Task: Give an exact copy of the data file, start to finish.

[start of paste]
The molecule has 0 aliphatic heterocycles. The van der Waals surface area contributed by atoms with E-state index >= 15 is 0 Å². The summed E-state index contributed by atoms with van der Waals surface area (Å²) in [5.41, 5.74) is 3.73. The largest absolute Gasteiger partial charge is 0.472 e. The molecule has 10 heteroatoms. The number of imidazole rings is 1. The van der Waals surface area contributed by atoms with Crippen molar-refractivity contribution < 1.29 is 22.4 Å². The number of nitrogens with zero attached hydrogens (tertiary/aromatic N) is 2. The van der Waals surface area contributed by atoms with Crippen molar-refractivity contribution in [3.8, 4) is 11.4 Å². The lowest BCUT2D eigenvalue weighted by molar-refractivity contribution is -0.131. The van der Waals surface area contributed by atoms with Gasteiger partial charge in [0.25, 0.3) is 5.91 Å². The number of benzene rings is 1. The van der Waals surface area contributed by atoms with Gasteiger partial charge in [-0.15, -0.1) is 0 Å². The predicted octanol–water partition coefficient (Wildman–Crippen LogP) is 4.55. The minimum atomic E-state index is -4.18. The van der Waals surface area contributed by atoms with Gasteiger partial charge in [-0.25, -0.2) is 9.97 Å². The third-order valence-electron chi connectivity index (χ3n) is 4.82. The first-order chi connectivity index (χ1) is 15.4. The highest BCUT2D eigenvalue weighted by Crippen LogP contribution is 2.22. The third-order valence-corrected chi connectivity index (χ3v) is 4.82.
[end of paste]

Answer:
The molecule has 0 aliphatic heterocycles. The van der Waals surface area contributed by atoms with E-state index >= 15 is 0 Å². The summed E-state index contributed by atoms with van der Waals surface area (Å²) in [5.41, 5.74) is 3.73. The largest absolute Gasteiger partial charge is 0.472 e. The molecule has 10 heteroatoms. The number of imidazole rings is 1. The van der Waals surface area contributed by atoms with Crippen molar-refractivity contribution < 1.29 is 22.4 Å². The number of nitrogens with zero attached hydrogens (tertiary/aromatic N) is 2. The van der Waals surface area contributed by atoms with Crippen molar-refractivity contribution in [3.8, 4) is 11.4 Å². The lowest BCUT2D eigenvalue weighted by molar-refractivity contribution is -0.131. The van der Waals surface area contributed by atoms with Gasteiger partial charge in [0.25, 0.3) is 5.91 Å². The number of benzene rings is 1. The van der Waals surface area contributed by atoms with Gasteiger partial charge in [-0.15, -0.1) is 0 Å². The predicted octanol–water partition coefficient (Wildman–Crippen LogP) is 4.55. The minimum atomic E-state index is -4.18. The van der Waals surface area contributed by atoms with Gasteiger partial charge in [-0.25, -0.2) is 9.97 Å². The third-order valence-electron chi connectivity index (χ3n) is 4.82. The first-order chi connectivity index (χ1) is 15.4. The highest BCUT2D eigenvalue weighted by Crippen LogP contribution is 2.22. The third-order valence-corrected chi connectivity index (χ3v) is 4.82.